There are also certain “presumptions” regarding specific conditions and in-service events (atomic test participation, agent orange exposure) that may apply. A presumption is when the law assumes an event occurs except when there is evidence that the event actually did not happen. So, for veterans who were exposed to radiation during atomic bomb tests, that radiation is assumed to cause certain diseases. If the veteran now suffers from one of those diseases, he or she does not have to prove the radiation actually caused the disease: VA must accept that the disease as service-connected.

Finally, VA must find a “nexus” (a “connection”) between the current condition and the in-service disease, injury, or event. In practice, most service-connection issues boil down to whether a claimant can establish a nexus. For many medical conditions, such as cancer, it is extremely difficult to connect the current disease to specific events, even when occurrence of the event is not disputed. In such cases, it is especially important for the claimant to obtain strong medical evidence supporting nexus. This is not easy. Providing adequate nexus evidence becomes even more difficult as the time between service and the claim grows.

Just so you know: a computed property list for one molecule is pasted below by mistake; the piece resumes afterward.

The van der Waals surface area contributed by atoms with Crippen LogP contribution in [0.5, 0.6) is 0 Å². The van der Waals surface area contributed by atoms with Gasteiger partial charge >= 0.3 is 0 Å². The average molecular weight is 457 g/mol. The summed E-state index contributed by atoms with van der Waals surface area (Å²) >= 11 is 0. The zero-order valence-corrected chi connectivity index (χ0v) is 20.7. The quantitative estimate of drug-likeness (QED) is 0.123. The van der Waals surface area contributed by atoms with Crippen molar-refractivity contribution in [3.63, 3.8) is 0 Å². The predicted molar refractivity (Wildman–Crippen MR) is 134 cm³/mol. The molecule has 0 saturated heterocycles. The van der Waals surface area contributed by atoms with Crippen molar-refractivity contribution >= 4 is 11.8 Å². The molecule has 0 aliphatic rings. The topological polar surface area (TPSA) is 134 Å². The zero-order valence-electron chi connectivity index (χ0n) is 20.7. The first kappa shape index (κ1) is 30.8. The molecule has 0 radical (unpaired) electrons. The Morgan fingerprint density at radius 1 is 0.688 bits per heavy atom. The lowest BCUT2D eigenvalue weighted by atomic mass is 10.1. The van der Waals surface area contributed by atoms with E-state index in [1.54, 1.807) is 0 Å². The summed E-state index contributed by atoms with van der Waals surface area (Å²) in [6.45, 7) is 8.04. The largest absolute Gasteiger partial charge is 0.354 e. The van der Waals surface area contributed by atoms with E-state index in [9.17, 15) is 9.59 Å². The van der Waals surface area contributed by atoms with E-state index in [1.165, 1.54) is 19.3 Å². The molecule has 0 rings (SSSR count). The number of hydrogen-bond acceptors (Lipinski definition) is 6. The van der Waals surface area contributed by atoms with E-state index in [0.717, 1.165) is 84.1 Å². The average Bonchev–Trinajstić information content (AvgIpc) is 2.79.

Although a condition must result from actions “in the line of duty,” service-connected conditions are not limited to “battlefield” wounds or similar injuries. The “in the line of duty” requirement has been broadly interpreted to mean almost anything that occurs during service, including such things as car accidents, sports injuries, and illnesses unrelated to specific military activity. The condition generally need only have occurred or begun during service, including authorized leave periods.

Secondary Service Connection

“Secondary” service connection is awarded when a disability “is proximately due to or the result of a service-connected disease or injury.” 38 C.F.R. § 3.310(a); Roper v. Nicholson, 20 Vet. App. 173, 181 (2006); Libertine v. Brown, 9 Vet. App. 521, 522 (1996); Allen v. Brown, 7 Vet. App. 439, 448 (1995) (en banc).  “Proximate cause” is defined as “[t]hat which, in a natural and continuous sequence, unbroken by any efficient intervening cause, produces injury, and without which the result would not have occurred.”  BLACK’S LAW DICTIONARY 1225 (6th ed. 1990); Forshey v. West, 12 Vet. App. 71, 74 (1998), aff’d sub nom. Forshey v. Principi, 284 F.3d 1335 (Fed. Cir. 2002), rev’d on other grounds by Morgan v. Principi, 327 F.3d 1357 (Fed. Cir. 2003); VA Gen. Coun. Prec. 6-2003, at *3-4, n.4 (Oct. 28, 2003).